Richard Tillotson has been a Peace Corps volunteer in Borneo, a playwright in New York, a copywriter in Hawaii, and is a relative of an English Lord, all of which helped him write Acts of God While on Vacation, a National Semi-Finalist for the 2009 Amazon Breakthrough Novel Award and named “Hawaii’s best fiction book of 2011” by The Honolulu Star-Advertiser. He works in Honolulu and vacations in Washington DC.
About Acts of God While on Vacation
ACTS OF GOD WHILE ON VACATION begins with a death threat received by a philandering general manager of a lavish Hawaii resort, jumps to an anthropologist researching headhunters in the jungles of Borneo, then to a demonic, scandal-mongering paparazzo in New York, and on to a gorgeous, party-loving English aristocrat in London. Alternately desperate and hilarious adventures draw them all to Waikiki, where their arrival coincides with an international conference on shamanism and a catastrophic, force-five hurricane. ACTS OF GOD WHILE ON VACATION was a National Semi-Finalist for the AMAZON BREAKTHROUGH NOVEL AWARD.
Q: Thank you so much for this interview, Richard! Can you tell us where you are from?
I live in Honolulu, but I was born in Hackensack, grew up outside Chicago, lived in L.A. and Boston, went to school in Iowa and Seattle, worked in Borneo, vacation in Washington DC, and some of my family live in London. So… all over, I guess.
Q: How did you come up with the title?
I was halfway through writing the book when the title came to me. It made me laugh, which since I was writing a comic novel, seemed like a good sign.
Q: They say you can judge a book by its cover. Can you tell us a little about your cover and who designed it?
The cover was designed by “Team Fusion” at Createspace. I loved their design idea, but they had to use a stock photo that looked like a beach in New Jersey, and this novel is set in Waikiki. I organized a photo shoot, and a professional photographer, David Murphey, took the shot out on Magic Island on Oahu. It happened to be a very rainy, stormy day, which is not usually want you want for a photo shoot in Hawaii, but it was perfect for us.
Q: Can you tell us something about your book that would make me run out and buy it?
It’s received rave reviews so far. The Honolulu-Star Advertiser, which is Hawaii’s major newspaper, named it “the best Hawaii fiction book of 2011.”
Q: Are there any messages in this book that you want the reader to know about?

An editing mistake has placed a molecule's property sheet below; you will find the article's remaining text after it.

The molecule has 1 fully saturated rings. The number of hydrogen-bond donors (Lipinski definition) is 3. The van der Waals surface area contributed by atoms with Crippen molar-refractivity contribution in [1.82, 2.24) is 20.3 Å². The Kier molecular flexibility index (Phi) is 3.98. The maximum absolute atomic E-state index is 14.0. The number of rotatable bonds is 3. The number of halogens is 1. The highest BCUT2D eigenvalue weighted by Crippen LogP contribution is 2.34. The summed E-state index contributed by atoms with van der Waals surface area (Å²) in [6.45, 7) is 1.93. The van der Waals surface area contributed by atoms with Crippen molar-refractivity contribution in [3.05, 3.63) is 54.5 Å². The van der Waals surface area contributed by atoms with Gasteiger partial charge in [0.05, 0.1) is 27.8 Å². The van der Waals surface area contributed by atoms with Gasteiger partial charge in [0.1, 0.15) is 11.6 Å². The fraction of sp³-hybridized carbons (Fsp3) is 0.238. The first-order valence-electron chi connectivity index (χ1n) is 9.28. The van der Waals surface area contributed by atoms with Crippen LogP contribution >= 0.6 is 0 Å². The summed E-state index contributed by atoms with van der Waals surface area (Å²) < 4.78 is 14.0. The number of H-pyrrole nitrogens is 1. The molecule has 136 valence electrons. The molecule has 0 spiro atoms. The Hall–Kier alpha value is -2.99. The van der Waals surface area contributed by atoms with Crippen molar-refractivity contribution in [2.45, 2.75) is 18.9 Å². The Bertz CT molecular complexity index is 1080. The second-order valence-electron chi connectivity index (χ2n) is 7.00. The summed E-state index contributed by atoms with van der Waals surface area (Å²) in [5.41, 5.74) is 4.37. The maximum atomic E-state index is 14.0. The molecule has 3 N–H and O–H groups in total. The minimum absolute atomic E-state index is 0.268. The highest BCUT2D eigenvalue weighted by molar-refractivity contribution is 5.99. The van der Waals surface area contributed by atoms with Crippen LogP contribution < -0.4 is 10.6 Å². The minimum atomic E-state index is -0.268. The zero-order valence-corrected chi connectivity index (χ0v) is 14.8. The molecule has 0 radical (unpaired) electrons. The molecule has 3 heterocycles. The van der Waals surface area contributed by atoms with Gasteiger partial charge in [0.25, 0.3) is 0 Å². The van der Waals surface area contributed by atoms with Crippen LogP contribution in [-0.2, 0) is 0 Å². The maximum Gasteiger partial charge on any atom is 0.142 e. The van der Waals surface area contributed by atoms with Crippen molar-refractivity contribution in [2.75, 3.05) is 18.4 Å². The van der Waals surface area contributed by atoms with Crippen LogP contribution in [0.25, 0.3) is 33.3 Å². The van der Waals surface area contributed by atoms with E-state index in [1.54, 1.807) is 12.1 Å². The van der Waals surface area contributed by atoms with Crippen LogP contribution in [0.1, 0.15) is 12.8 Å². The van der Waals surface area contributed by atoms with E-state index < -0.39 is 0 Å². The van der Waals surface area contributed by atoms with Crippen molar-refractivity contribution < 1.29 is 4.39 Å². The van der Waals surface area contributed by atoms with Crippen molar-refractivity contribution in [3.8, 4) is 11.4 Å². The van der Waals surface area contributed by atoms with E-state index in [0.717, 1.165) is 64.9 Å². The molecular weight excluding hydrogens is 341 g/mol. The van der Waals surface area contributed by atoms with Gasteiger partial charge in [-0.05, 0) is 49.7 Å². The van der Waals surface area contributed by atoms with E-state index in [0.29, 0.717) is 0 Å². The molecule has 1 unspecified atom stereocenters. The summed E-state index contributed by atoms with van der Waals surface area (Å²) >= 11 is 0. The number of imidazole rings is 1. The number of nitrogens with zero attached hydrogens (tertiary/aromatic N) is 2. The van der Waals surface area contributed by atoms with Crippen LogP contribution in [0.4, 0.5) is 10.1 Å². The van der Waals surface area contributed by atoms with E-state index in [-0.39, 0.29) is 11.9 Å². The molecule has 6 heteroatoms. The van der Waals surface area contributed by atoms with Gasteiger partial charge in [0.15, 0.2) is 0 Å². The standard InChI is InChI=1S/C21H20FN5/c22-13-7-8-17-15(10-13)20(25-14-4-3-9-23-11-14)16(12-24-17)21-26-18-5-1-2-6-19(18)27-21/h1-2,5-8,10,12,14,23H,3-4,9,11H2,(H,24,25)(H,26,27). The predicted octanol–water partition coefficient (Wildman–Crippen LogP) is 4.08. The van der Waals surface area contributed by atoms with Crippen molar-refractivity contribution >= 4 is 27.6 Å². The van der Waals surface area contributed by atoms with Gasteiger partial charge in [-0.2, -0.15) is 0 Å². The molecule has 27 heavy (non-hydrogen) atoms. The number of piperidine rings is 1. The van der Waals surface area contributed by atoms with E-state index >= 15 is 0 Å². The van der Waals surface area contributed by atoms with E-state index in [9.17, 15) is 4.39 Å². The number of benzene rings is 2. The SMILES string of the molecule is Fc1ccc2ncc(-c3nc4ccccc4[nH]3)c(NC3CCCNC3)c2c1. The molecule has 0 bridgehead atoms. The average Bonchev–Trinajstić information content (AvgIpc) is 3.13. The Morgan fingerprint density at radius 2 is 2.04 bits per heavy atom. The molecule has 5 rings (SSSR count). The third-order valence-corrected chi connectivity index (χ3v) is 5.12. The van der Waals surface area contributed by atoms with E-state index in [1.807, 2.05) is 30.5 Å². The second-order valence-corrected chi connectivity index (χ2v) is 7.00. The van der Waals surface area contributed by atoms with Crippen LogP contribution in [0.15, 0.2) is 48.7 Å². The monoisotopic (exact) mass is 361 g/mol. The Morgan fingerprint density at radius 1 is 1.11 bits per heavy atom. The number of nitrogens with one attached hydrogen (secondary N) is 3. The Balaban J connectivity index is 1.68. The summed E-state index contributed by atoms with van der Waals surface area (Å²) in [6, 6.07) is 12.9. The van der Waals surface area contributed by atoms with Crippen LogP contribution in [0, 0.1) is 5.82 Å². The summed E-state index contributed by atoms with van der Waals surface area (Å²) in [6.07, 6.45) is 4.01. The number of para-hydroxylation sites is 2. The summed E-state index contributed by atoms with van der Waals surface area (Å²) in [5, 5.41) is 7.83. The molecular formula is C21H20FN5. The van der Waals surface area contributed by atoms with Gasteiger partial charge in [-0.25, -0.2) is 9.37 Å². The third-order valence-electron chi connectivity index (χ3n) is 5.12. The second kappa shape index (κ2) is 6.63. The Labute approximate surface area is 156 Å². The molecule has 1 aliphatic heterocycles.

I think it was Louis B. Mayer in Hollywood who told his writers, “If you want to send a message, use Western Union.” I believe the only message I should send here is where people can buy the book: on Amazon, print or Kindle editions.
Q: What was your most favorite chapter to write and why?
I was aiming for chapter thirteen because I thought it might be something no one had ever quite done before. It’s an entire chapter of nothing but dialog with no narrative, no speech tags, and around a dozen characters speaking. Because the readers know the characters so well by then (I hope), they still know who is talking to whom and why each character is saying what he/she is saying, even if other characters don’t. I wasn’t just doing wheelies with this. I think there’s a larger point being made, but the readers will have to decide if that’s the case. That particular chapter was great fun to write, but the truth is, so were all the other chapters at the time I was writing them.
Q: Why did you feel you had to write this book?
I needed to find out what was going to happen.
Q: Now, some fun questions – What deep dark secret would you like to share with us?
I hold two United States Patents.
Q: If you could travel anywhere in the world, where would it be and why?
My wife’s in New York on a business trip this weekend, and the Giants won the Superbowl. It would have been fun to be there with her.
Q: Are you a morning person or a night person?
Ya gotta do what ya gotta do.
Q: Are there any members in your family who also like to write?
Every one. A number of them professionally. I’m the only novelist so far, however.
Q: As a child, were you a dreamer?
Every child is a dreamer.
Q: Last but not least, the magic genie has granted you one wish. What would that be?
World peace. (Wasn’t this particular question borrowed from the Miss America Pageant?)
Q: Thank you so much for this interview! Do you have any final words?
I like John Barrymore’s final words which were, “Dying is easy. Comedy is difficult.” (Thanks for having me. I hope you enjoy the book!)